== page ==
This week I cleaned out, packed up and shipped my breast pump to a woman I don’t know (friend of an acquantaince),because she needed it.
I didn’t need reasons or excuses, I just did it.
It was fantastic to be able to help someone, and that alone is thanks enough.
“Even with every door you hold open, car you allow to merge, smile you flash, compliment you give, encouragement you offer, you are making a deposit into someone’s life. The best part of this form of giving is your bounty to give is limitless and in the end, the feeling of fulfillment you get makes you the greatest recipient. Test yourself, how many times did you make a positive deposit today?” -from the facebook page of Darren Hardy
I’ve stumbled upon quite a few “giving without getting” type quotes lately, and they have all struck me since I’ve been working on this project.
Even I wrote in one of my posts that being grateful is just as important as being generous. I do believe that it is, but the fact that others are not always overwhelmingly grateful should not stop us from being generous. Some people may not realize that they are being given a gift, some people are just selfish, some people may not have time, some people don’t know how.
NONE OF THAT MATTERS. (Yet, it does – read on!)
I believe that if you give a gift and it makes another person’s life better in any way, shape or form, then that is thanks enough.
“You have not lived a perfect day, unless you have done something for someone who will never be able to repay you.” -Ruth Smeltzer
Of course, the question begs, is there a time when we should stop giving?
The obvious answer and the one I so desperately want to attain is: Never.
Never is what I strive for, but my brain cannot comprehend the act of giving without being acknowledged. That is for completely selfless people, which I am most certainly not.
For example, I am in a situation where someone I know is in deep financial trouble. I thought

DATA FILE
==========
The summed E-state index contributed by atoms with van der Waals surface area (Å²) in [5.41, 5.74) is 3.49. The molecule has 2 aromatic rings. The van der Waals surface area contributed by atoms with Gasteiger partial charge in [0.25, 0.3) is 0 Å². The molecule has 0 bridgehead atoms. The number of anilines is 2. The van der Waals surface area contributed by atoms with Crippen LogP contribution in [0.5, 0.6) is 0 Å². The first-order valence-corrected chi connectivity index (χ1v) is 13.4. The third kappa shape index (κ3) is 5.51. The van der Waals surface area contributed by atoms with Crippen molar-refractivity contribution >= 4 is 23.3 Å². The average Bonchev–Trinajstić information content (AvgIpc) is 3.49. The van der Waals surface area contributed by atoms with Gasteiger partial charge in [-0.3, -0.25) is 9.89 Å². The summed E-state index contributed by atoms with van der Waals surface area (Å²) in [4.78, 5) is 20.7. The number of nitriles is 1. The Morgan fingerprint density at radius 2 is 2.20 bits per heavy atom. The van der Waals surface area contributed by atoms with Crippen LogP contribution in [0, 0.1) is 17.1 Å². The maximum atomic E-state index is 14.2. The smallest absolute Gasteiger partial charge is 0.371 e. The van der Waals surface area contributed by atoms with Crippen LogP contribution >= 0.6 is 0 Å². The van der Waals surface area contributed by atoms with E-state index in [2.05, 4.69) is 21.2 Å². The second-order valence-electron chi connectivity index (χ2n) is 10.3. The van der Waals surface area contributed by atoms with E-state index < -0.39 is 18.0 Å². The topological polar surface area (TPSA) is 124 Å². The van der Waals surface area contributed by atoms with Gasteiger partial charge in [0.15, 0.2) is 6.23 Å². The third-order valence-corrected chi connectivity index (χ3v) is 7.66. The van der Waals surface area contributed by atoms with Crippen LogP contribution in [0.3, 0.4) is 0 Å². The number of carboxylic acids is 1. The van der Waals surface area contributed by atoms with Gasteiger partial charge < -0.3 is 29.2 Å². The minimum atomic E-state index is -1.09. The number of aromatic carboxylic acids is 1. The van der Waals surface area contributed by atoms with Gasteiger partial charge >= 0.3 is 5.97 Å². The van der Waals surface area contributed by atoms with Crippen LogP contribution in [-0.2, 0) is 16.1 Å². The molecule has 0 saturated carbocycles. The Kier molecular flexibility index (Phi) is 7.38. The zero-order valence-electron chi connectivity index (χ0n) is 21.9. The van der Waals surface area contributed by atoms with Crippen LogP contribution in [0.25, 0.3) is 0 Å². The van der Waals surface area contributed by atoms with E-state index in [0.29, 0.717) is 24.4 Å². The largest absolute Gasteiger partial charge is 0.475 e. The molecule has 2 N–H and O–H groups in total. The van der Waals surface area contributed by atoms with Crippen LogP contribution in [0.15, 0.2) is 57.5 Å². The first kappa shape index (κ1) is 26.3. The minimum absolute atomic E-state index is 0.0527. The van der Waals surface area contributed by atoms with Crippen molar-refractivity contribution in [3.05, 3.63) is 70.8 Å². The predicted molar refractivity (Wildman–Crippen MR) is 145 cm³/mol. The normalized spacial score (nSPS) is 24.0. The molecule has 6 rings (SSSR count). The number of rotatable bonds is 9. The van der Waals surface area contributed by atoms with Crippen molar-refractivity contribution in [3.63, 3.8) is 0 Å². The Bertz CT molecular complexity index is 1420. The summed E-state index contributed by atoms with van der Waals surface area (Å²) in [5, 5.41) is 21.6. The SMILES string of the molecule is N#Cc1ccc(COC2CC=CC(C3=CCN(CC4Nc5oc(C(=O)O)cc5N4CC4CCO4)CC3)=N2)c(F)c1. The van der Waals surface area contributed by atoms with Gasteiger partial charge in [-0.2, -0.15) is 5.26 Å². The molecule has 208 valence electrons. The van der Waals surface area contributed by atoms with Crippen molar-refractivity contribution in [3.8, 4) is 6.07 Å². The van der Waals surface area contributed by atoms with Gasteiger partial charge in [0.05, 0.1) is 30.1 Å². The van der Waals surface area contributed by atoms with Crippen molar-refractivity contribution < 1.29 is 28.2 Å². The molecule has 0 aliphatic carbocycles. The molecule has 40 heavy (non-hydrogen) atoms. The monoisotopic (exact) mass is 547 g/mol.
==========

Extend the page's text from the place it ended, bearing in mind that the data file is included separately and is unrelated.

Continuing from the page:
I was being kind and generous in helping her, but now realize that not only was I not being
thanked (which I truly didn’t care about), but I was being taken advantage of. Part of me wants to just keep giving, partly because it’s just easier than fighting. The other part of me is ANGRY! I know that the God-like thing to do is to just keep giving, yet I am fighting that
desire because it is affecting my finances, and I hate hate hate making things about money.
I wanted to believe that by my being generous, it would help this person work harder to pay me back.
Surprise: I was wrong! I don’t want to lose my trust in people, but instances like this make it
very difficult for me to give freely. Here is a person who perhaps does not realize the gift she is being given, who is not saying thank you (quite the opposite, actually), who is not using the gift except to keep things exactly as they are, which benefits… only her. I guess that is part of the whole “selfless” thing that I’m not so good at.
I may not need thanks, but I would like to see/hear of the gift being appreciated/used, not just taken for granted. Otherwise, what’s the point?
What is the point of giving gifts if they are not needed/wanted or even worse, neglected?
My goal here is to give meaningful gifts. Who determines if the gift is meaningful? Is it the financially strapped woman who just waits for things to happen instead of taking charge and
changing something, anything in her life? Or is it me, the giver, who is fed up with seeing her gift unused, and who now feels as if she is almost being stolen from? This one is still up for debate – except I’m not being generous anymore because I can’t afford it!
What if you gave someone a gift, and they neglected to thank you for it – would you be likely to give them another? Life is the same way. In order to attract more of the blessings that life has to offer, you must truly appreciate what you already have. —Ralph Marston